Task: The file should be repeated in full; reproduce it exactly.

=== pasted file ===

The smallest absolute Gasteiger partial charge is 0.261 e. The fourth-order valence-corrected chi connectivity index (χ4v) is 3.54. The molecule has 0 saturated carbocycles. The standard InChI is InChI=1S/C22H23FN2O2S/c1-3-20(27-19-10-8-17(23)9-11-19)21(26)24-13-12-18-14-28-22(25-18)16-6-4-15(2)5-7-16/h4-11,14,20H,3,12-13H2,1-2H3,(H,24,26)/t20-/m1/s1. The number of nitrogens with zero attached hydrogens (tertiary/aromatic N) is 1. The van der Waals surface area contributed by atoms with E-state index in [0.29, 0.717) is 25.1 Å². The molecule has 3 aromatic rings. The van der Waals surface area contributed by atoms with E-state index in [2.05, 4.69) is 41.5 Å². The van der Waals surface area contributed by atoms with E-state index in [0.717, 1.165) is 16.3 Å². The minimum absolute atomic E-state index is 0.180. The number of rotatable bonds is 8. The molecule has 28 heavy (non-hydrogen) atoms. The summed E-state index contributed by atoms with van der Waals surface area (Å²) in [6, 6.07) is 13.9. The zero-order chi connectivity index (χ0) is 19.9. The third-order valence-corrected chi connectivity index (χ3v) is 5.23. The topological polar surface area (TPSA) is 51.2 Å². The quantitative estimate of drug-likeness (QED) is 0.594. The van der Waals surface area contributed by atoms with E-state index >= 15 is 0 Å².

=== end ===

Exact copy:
The smallest absolute Gasteiger partial charge is 0.261 e. The fourth-order valence-corrected chi connectivity index (χ4v) is 3.54. The molecule has 0 saturated carbocycles. The standard InChI is InChI=1S/C22H23FN2O2S/c1-3-20(27-19-10-8-17(23)9-11-19)21(26)24-13-12-18-14-28-22(25-18)16-6-4-15(2)5-7-16/h4-11,14,20H,3,12-13H2,1-2H3,(H,24,26)/t20-/m1/s1. The number of nitrogens with zero attached hydrogens (tertiary/aromatic N) is 1. The van der Waals surface area contributed by atoms with E-state index in [0.29, 0.717) is 25.1 Å². The molecule has 3 aromatic rings. The van der Waals surface area contributed by atoms with E-state index in [2.05, 4.69) is 41.5 Å². The van der Waals surface area contributed by atoms with E-state index in [0.717, 1.165) is 16.3 Å². The minimum absolute atomic E-state index is 0.180. The number of rotatable bonds is 8. The molecule has 28 heavy (non-hydrogen) atoms. The summed E-state index contributed by atoms with van der Waals surface area (Å²) in [6, 6.07) is 13.9. The zero-order chi connectivity index (χ0) is 19.9. The third-order valence-corrected chi connectivity index (χ3v) is 5.23. The topological polar surface area (TPSA) is 51.2 Å². The quantitative estimate of drug-likeness (QED) is 0.594. The van der Waals surface area contributed by atoms with E-state index >= 15 is 0 Å².